19 February 2020, Wednesday, 23:07
The Wait Is Nearly Over

Kommersant: Moscow May ‘Press In’ Lukashenka

Kommersant: Moscow May ‘Press In’ Lukashenka

Whoever has oil is right.

Oil from Norway and from other world markets - Aliaksandr Lukashenka announced the diversification of energy supplies. According to the Belarusian ruler, the eastern allies are threatening with high prices for raw materials, so he is forced to take the necessary measures. In addition to the northern route, Minsk intends to use the Odesa Sea Port. Kommersant’s political commentator Dmitry Drize believes that Moscow has not abandoned the idea of a big alliance with the “fraternal republic”.

Against the backdrop of the changes in Russia, Belarus, it would seem, fell out of the information space, however, Aliaksandr Lukashenka reminded about himself: the ruler of Belarus announced that he intended to diversify oil supplies, and at the same time allowed himself some caustic remarks about Russia. In particular, Lukashenka noted, not without sarcasm, that “the brothers from the east” were threatening with the high prices for raw materials, and they do not allow him to buy Kazakh oil. One ally does not allow trading with another - nonsense. Against this background, the following decisions were made: a tanker with Norwegian oil for Belarus arrives in the Lithuanian port of Klaipeda on Wednesday, and Lukashenka also promises to use the Ukrainian route - to buy raw materials on world markets, and then through Odesa by rail to the republic. Yes, it will be more expensive, but there is nothing to be done - you have to pay for independence from the eastern partner.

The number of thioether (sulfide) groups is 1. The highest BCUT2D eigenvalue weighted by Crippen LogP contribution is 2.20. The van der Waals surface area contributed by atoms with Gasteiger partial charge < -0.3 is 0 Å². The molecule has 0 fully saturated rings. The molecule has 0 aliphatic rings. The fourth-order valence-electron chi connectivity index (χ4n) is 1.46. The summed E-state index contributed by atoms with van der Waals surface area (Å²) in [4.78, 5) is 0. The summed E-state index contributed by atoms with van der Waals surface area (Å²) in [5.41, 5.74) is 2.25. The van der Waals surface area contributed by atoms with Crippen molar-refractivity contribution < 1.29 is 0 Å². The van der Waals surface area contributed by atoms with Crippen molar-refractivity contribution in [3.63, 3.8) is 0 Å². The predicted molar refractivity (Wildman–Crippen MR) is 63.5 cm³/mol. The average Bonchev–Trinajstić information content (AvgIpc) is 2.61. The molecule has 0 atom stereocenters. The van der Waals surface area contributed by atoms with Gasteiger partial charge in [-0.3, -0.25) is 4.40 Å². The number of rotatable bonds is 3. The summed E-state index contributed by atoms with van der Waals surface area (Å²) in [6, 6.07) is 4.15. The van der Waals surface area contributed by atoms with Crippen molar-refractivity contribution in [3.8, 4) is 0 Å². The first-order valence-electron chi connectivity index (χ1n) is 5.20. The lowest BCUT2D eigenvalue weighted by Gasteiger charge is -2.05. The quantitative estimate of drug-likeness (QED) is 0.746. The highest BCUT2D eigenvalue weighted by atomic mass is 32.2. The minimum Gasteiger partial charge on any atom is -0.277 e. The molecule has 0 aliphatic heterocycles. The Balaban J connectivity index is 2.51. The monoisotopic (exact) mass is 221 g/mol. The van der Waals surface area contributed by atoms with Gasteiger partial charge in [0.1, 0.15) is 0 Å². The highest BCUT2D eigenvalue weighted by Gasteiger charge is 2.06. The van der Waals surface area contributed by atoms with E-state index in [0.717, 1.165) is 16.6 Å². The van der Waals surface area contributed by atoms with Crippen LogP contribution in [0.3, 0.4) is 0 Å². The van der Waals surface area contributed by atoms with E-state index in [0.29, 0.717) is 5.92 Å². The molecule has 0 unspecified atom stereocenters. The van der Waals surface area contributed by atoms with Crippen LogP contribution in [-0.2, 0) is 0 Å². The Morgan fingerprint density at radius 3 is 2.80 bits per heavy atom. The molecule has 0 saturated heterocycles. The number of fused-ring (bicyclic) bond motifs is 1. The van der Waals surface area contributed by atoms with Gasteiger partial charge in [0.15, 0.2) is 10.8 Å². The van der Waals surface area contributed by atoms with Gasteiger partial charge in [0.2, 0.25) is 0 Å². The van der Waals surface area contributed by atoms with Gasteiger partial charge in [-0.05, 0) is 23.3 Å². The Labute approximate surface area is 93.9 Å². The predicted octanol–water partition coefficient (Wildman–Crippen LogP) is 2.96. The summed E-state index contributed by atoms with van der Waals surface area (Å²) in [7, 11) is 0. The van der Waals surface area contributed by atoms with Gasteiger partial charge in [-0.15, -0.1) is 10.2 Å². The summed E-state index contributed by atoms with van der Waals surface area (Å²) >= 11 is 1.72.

In Moscow, they reacted habitually: it’s cheap advertising, let him play his game - anyway, sooner or later he will return to our arms, otherwise he will go completely bankrupt. One could agree with these arguments and not pay great importance to what is happening in the neighboring republic, if it were not for one big “but”: the so-called transit of Russian power through Belarus has not been canceled, and the idea of a large union has not gone away. This is now the most popular topic among political scientists.

The uncertainty surrounding the State Council is connected with this union: only the president of the union can be higher than the president of Russia, and reviving this union is the maximum program, in its own way, a new Crimean consensus.

So here it is not a matter of oil, but of big politics. Aliaksandr Lukashenka is not thrilled with the scenario of being in such an alliance. Although, if you think about it, he can only win: he will receive oil and gas at domestic prices and will hold his post as Vice-Chairman of the State Council for life - or even head it in turn with a Russian partner. Perhaps this is what “eastern friends” are telling him about.

Of course, it is difficult to say something: the game has not yet been played. However, one thing is clear: Lukashenka started diversifying energy supplies too late - the situation could become critical for Minsk. Moscow may well “press in” Lukashenka, then the constitutional changes will ripen. Whoever has oil is right - it's hard to argue with that.